Where do they get those wonderful tools?

Where do librarians get resources to support subjects related to STEM? In the IASL session entitled, “Supporting STEM Education in the School Library with Digital Tools,” presenters Johnston, Green, Thompson and Jones offer various websites, applications and digital tools to complement, enhance and support subjects such as math and science.

Johnston points out that while studies show that librarians have the opportunity to play pivotal role in collaboration in STEM subjects, they often do not. Her own research, conducted in the South Eastern states, she found that librarians felt that they lacked the, “knowledge and skills and ability to support STEM” (Johnston, Green, Thompson & Jones, 2021). While this research and project was directed at rural schools, all librarians can benefit from the tools. They are all free, which removes any financial strain. As a choir director who regularly purchases games, slides and templates from Teachers Pay Teachers, Johnston warns against using this resource. Her reasoning is that the library needs to provide resources that are vetted, accurate and high in quality. Lastly, why pay money when there are many high quality resources out there for free?

This type of collaboration and promotion of curated digital tools is clearly delineated in the Texas Library Standards. Strand 4: Dimension 1 states, “The library program effectively uses and promotes the use of technology applications and tools across all content areas for discovery, collaboration, critical analysis, creation, and presentation of learning” (Texas State Library and Archives Commission, 2017).

Finding Resources

  • Concord Consortium – Offers interactive and free STEM activites for the classroom; five subjects which include physics and chemistry, engineering, earth and space, and mathematics. Has the option to filter between elementary, middle, high school and beyond and to filter by type – https://learn.concord.org/
  • OER Commons – is an open educational resource that functions as a hub for thousands of digital resources that include STEM subjects and more. Some subjects include ELA, law, physical and social science and arts and humanities. Many of the resources have star ratings and offer such information as the level, and the standards it addresses – https://www.oercommons.org/hubs/imls


  • Explore.org offers live webcams of different animals. Can be used to make connections to various lessons in science. There are an impressive amount of animal cams, ranging from cameras of bears, whales, orcas and birds (See Image 1).As example of the sheer volume, Nestflix has 48 streams of birds that include the bald eagle, spoonbills and hummingbirds.https://explore.org/livecams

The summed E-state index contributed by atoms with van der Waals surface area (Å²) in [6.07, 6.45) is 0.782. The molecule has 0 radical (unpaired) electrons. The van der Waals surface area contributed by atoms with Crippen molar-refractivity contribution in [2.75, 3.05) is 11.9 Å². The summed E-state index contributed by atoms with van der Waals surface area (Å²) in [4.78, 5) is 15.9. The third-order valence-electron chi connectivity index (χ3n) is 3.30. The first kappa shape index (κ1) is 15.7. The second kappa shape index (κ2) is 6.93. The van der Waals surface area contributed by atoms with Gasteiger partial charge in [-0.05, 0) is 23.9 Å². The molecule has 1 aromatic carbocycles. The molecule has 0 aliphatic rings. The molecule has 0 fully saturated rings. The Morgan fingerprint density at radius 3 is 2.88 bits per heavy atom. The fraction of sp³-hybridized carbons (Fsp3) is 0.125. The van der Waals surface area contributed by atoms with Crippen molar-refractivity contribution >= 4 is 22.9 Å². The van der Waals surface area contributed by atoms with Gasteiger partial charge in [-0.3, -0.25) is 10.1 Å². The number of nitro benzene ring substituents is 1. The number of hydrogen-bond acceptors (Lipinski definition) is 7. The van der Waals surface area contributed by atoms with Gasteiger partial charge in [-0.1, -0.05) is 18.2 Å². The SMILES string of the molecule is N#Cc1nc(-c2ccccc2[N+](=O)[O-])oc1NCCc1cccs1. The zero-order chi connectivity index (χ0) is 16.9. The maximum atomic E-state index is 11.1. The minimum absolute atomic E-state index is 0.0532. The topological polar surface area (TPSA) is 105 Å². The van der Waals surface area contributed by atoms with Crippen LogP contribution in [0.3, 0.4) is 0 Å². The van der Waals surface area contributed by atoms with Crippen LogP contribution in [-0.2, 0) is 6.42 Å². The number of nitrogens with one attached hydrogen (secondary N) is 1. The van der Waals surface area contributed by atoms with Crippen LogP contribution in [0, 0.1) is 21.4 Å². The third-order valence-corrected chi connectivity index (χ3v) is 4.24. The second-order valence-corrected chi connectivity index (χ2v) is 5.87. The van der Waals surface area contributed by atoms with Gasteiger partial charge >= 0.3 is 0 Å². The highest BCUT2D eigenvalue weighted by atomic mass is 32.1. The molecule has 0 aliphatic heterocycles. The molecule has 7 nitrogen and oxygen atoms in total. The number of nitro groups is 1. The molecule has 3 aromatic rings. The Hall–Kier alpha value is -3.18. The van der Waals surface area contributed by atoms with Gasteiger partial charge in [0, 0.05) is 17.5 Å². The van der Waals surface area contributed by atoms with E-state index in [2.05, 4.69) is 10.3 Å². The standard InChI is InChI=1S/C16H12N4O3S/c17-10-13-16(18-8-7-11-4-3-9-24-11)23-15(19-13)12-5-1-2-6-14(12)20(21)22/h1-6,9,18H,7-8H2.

• NASA for students – offers a plethora of resources that deal with science, space, and more. The top part of this page offers drop down lists of topics, missions and galleries. The user is able to select the grade range for resources as well as search. In the NASA for students in 5th -8th grade, as you scroll down, there are additional sections that offer homework help, and stuff to make, do or print.
Image 1
Explore.org – Ocean live webcams




  • Phet simulations – offer interactive simulations for science and math. Include subjects such as physics, chemistry, math, earth science and biology. In addition to provding simulations, it also offers tips for using the website. https://phet.colorado.edu/
  • Neal.fun- is an engaging and fun way to expose math statistics to students. Options include typing in one’s birthday to discover – how many red blood your body has produce, how many times you have blinked and many days of your life you have been asleep (See Image 2). https://neal.fun/
Image 2 – Neal fun homepage

These are just a fraction of the digital tools presented at this presentation. I must admit that I do not feel entirely comfortable and ready to provide instructional assistance across the STEM courses and subjects. However, this presentation offered so many tools for me and other librarians and future librarians. This in turn, gives us the confidence and “tools” for our “STEM toolbox.” With these resources, the librarian can truly provide engaging and enriching technology tools across all subjects.


Johnston, M., Green, L., Thompson, E., Jones, A. (2021, July 12-16). Supporting STEM education in the school library with Digital Tools. [Conference session]. IASL 2021 Annual Conference, Denton, TX, United States. https://iasl-online.org/event-3667867

Texas State Library and Archives Commission. (2017). Texas school library standards: Strand 4: Dimenstion 1. https://www.tsl.texas.gov/sites/default/files/public/tslac/ld/schoollibs/sls/Texas%20School%20Library%20Standards%20E-Version%20FINAL.pdf

Leave a Reply

Fill in your details below or click an icon to log in:

WordPress.com Logo

You are commenting using your WordPress.com account. Log Out /  Change )

Facebook photo

You are commenting using your Facebook account. Log Out /  Change )

Connecting to %s

%d bloggers like this: